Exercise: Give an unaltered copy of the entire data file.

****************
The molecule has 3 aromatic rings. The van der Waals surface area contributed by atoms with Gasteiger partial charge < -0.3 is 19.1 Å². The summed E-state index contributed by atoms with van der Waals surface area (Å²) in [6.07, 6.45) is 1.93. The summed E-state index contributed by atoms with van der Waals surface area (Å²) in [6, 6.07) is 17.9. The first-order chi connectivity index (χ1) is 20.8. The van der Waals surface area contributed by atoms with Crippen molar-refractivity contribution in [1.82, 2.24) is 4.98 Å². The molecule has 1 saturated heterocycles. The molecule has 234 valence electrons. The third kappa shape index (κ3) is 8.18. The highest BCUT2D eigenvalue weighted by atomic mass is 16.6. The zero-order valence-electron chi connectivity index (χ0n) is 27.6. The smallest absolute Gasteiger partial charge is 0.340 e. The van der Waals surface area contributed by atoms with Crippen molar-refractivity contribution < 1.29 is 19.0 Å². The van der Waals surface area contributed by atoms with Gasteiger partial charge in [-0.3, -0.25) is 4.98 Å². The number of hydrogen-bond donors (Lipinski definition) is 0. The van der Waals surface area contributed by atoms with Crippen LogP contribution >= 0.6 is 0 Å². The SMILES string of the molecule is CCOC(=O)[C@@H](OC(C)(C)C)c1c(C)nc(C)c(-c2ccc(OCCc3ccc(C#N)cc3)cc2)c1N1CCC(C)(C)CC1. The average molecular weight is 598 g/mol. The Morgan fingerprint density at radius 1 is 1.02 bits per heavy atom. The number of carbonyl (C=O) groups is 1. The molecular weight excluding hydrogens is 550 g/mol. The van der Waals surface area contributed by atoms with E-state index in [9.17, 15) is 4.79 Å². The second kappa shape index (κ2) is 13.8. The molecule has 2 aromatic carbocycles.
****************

The molecule has 3 aromatic rings. The van der Waals surface area contributed by atoms with Gasteiger partial charge < -0.3 is 19.1 Å². The summed E-state index contributed by atoms with van der Waals surface area (Å²) in [6.07, 6.45) is 1.93. The summed E-state index contributed by atoms with van der Waals surface area (Å²) in [6, 6.07) is 17.9. The first-order chi connectivity index (χ1) is 20.8. The van der Waals surface area contributed by atoms with Crippen molar-refractivity contribution in [1.82, 2.24) is 4.98 Å². The molecule has 1 saturated heterocycles. The molecule has 234 valence electrons. The third kappa shape index (κ3) is 8.18. The highest BCUT2D eigenvalue weighted by atomic mass is 16.6. The zero-order valence-electron chi connectivity index (χ0n) is 27.6. The smallest absolute Gasteiger partial charge is 0.340 e. The van der Waals surface area contributed by atoms with Crippen molar-refractivity contribution < 1.29 is 19.0 Å². The van der Waals surface area contributed by atoms with Gasteiger partial charge in [-0.3, -0.25) is 4.98 Å². The number of hydrogen-bond donors (Lipinski definition) is 0. The van der Waals surface area contributed by atoms with Crippen LogP contribution >= 0.6 is 0 Å². The SMILES string of the molecule is CCOC(=O)[C@@H](OC(C)(C)C)c1c(C)nc(C)c(-c2ccc(OCCc3ccc(C#N)cc3)cc2)c1N1CCC(C)(C)CC1. The average molecular weight is 598 g/mol. The Morgan fingerprint density at radius 1 is 1.02 bits per heavy atom. The number of carbonyl (C=O) groups is 1. The molecular weight excluding hydrogens is 550 g/mol. The van der Waals surface area contributed by atoms with E-state index in [9.17, 15) is 4.79 Å². The second kappa shape index (κ2) is 13.8. The molecule has 2 aromatic carbocycles.